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More than a foot of snow predicted ahead of major Midwest blizzard

MINNEAPOLIS – Blizzard Warnings have been issued for portions of the Plains and Upper Midwest as a powerful spring snowstorm quickly develops and strengthens on Sunday, blasting the region with high wind gusts and heavy snow that are expected to have major impacts on travel across the region over the next few days.
The FOX Forecast Center said a powerful area of low pressure is rapidly strengthening and pulling in moisture from the Pacific Ocean as cold air crashes in from Canada, allowing for snow to break out from the Rockies to the Plains and into the Midwest and Great Lakes region.
Winter weather alerts blanket the region from the Rockies to the Great Lakes, including a swath of Blizzard Warnings that will go into effect later Sunday and into Monday for the central and northern Plains from Kansas to South Dakota, as well as the Arrowhead of Minnesota just to the north of Duluth.
“Travel could be very difficult,” the National Weather Service office in North Platte, Nebraska, said. “Widespread blowing and drifting snow with near zero visibility at times. Gusty winds could bring down tree branches and power lines.”
Winter Storm Warnings cover a larger area of real estate across the northern tier from Montana to Wisconsin, including cities like Bismarck and Fargo in North Dakota and Minneapolis in Minnesota.
3 Blizzard Warnings have been issued for portions of the Plains and Upper Midwest. Gabi Broekema/USA TODAY NETWORK- Wisconsin / USA TODAY NETWORK
Winter Weather Advisories are also in effect across many areas, including the Rockies, southern Minnesota and from central Iowa and into Michigan’s Upper Peninsula.
The FOX Forecast Center said the main event will start to kick off Sunday and into Sunday night as heavy snow increases across the region.
Major impacts to travel are expected, especially across southern Minnesota and western Wisconsin.
Impacts appear likely on highways such as Interstate 80 through Nebraska, Interstate 90 in South Dakota and even portions of Interstate 35 from Iowa to Minneapolis as snowfall rates could approach 1-2 inches per hour with the chance of thundersnow.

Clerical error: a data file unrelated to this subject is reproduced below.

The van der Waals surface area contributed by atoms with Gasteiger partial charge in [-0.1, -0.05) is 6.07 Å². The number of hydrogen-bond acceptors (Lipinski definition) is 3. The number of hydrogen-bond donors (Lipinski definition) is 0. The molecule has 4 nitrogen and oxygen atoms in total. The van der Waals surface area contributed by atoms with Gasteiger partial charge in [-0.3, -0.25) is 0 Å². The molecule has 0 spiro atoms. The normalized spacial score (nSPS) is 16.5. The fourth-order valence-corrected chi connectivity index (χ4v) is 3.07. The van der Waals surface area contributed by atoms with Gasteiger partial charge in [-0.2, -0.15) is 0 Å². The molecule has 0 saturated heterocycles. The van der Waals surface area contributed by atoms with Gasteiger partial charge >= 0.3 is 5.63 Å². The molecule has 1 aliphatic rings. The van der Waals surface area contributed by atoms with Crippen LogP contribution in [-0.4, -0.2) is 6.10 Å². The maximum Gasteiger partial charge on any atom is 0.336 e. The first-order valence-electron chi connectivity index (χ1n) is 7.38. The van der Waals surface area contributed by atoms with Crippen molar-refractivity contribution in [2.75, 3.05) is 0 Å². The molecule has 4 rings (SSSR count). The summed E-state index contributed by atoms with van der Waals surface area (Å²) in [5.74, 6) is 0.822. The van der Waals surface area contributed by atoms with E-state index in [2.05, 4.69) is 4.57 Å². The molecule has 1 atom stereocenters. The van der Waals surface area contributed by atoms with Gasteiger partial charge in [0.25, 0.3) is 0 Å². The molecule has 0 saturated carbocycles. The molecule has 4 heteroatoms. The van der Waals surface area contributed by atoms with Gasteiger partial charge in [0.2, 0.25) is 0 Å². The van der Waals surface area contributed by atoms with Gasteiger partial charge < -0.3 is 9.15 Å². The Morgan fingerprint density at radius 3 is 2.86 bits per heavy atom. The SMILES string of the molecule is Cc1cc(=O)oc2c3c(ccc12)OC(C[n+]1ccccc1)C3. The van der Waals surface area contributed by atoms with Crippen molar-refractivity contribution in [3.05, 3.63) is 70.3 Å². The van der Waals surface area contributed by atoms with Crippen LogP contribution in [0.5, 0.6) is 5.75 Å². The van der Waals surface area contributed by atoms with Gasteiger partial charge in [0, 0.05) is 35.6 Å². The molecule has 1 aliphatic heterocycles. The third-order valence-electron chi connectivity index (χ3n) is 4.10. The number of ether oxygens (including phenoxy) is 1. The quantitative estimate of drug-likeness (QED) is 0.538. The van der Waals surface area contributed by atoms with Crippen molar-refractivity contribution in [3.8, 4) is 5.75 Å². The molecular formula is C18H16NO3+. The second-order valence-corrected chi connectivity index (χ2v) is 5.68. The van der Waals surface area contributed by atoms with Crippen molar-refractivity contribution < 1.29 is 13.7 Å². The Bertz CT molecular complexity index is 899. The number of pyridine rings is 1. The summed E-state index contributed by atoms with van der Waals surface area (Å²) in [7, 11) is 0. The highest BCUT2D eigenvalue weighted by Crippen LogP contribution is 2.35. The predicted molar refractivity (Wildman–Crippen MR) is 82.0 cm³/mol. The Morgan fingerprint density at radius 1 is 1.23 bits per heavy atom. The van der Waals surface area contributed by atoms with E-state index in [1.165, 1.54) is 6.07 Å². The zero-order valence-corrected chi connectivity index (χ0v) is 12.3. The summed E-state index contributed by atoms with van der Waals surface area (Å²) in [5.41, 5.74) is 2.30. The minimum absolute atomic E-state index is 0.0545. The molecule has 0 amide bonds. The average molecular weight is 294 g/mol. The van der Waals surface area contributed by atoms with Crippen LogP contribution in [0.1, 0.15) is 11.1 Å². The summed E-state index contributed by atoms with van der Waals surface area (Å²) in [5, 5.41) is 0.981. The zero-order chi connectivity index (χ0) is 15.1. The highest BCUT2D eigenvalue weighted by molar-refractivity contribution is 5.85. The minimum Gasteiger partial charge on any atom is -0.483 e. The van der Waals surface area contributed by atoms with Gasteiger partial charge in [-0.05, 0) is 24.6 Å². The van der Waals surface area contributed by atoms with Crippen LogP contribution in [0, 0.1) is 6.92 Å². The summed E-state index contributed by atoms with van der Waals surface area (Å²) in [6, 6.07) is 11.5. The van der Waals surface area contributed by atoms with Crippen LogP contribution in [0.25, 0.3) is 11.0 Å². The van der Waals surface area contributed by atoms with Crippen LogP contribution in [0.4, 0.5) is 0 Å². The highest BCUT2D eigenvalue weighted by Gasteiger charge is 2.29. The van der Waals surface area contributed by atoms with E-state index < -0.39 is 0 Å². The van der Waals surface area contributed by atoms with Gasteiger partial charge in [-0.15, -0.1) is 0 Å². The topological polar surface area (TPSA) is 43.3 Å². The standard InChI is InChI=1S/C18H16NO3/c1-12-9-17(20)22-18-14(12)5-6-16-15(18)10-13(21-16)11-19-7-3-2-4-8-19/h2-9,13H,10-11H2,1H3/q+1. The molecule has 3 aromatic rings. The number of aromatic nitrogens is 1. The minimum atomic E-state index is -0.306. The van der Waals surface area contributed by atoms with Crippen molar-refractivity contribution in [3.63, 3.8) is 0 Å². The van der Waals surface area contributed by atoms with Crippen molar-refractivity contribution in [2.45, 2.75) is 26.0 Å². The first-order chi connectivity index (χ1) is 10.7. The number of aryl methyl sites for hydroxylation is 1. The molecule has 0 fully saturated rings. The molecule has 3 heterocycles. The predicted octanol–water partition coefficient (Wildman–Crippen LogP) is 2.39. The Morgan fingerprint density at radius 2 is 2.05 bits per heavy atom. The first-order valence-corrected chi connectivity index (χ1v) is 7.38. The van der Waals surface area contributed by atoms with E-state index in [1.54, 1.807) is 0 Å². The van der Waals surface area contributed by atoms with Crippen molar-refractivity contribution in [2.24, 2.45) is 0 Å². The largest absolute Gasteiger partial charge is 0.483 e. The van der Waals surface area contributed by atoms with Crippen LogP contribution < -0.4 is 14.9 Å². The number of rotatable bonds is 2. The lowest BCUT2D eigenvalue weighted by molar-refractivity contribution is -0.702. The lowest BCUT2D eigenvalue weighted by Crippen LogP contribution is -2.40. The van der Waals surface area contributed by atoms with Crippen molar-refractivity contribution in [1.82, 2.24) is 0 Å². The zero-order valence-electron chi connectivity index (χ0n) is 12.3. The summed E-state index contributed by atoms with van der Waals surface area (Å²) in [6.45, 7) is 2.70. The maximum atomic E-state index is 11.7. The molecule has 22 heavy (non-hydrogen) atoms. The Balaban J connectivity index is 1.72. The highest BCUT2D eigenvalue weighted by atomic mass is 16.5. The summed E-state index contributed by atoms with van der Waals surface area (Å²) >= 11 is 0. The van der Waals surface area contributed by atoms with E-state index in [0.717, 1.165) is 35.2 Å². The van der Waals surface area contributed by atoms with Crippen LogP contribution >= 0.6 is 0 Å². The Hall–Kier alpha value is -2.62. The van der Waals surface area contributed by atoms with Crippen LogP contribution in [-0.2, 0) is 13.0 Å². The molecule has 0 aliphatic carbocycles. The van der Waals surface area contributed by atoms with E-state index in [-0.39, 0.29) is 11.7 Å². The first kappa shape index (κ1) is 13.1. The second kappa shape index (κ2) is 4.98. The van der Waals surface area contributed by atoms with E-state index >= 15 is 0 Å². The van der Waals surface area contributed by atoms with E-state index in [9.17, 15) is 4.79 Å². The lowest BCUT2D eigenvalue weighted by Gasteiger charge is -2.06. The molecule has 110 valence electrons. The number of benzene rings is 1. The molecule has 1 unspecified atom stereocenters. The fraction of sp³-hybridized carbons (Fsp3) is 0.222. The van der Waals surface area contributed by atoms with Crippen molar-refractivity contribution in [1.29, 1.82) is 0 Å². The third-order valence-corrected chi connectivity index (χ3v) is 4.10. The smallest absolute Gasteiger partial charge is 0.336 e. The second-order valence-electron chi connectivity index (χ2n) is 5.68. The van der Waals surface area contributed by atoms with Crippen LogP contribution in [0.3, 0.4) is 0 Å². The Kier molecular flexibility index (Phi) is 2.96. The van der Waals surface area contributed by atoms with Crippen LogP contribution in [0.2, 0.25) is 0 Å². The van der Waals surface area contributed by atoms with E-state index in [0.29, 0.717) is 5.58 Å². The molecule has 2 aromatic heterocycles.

3 The FOX Forecast Center said the main event will start to kick off Sunday and into Sunday night as heavy snow increases across the region. AP
There have been some changes to the forecast, however, especially when it comes to the important rain/snow line.
The FOX Forecast Center said that as the low-pressure system strengthens near the Rockies, there will be a strong push of moisture and warm air from the south, and that surge of warmth could push the rain/snow line much farther north than previously expected.
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The latest computer forecast models show that periods of heavy rain could move into southern Minnesota and Wisconsin late Sunday night and into Monday morning.
That rain could very well spoil some of the impressive snow totals for major cities like Minneapolis.
Across portions of the Upper Midwest from the Dakotas to Minnesota, many communities could end up receiving 12-18 inches of snow from this powerful storm.
3 Across portions of the Upper Midwest from the Dakotas to Minnesota, many communities could end up receiving 12-18 inches of snow from this powerful storm. FOX Weather
As of Sunday, Minneapolis could pick up 5-8 inches of snow, with communities to the north, like St. Cloud, possibly receiving 8-12 inches.
Higher totals of more than a foot are expected in communities like Bemidji and Duluth in Minnesota.
One thing that hasn’t changed, however, is the powerful winds expected from the storm.
The FOX Forecast Center said winds will be gusting between 30 and 40 mph, with some higher wind gusts of up to 50 mph possible across the region.
This is concerning as blizzard conditions could set up along the shores of Lake Superior in the Arrowhead of Minnesota and in the Plains due to the blowing snow and whiteout conditions.
“Travel should be restricted to emergencies only,” the NWS said. “If you must travel, have a winter survival kit with you. If you get stranded, stay with your vehicle.”

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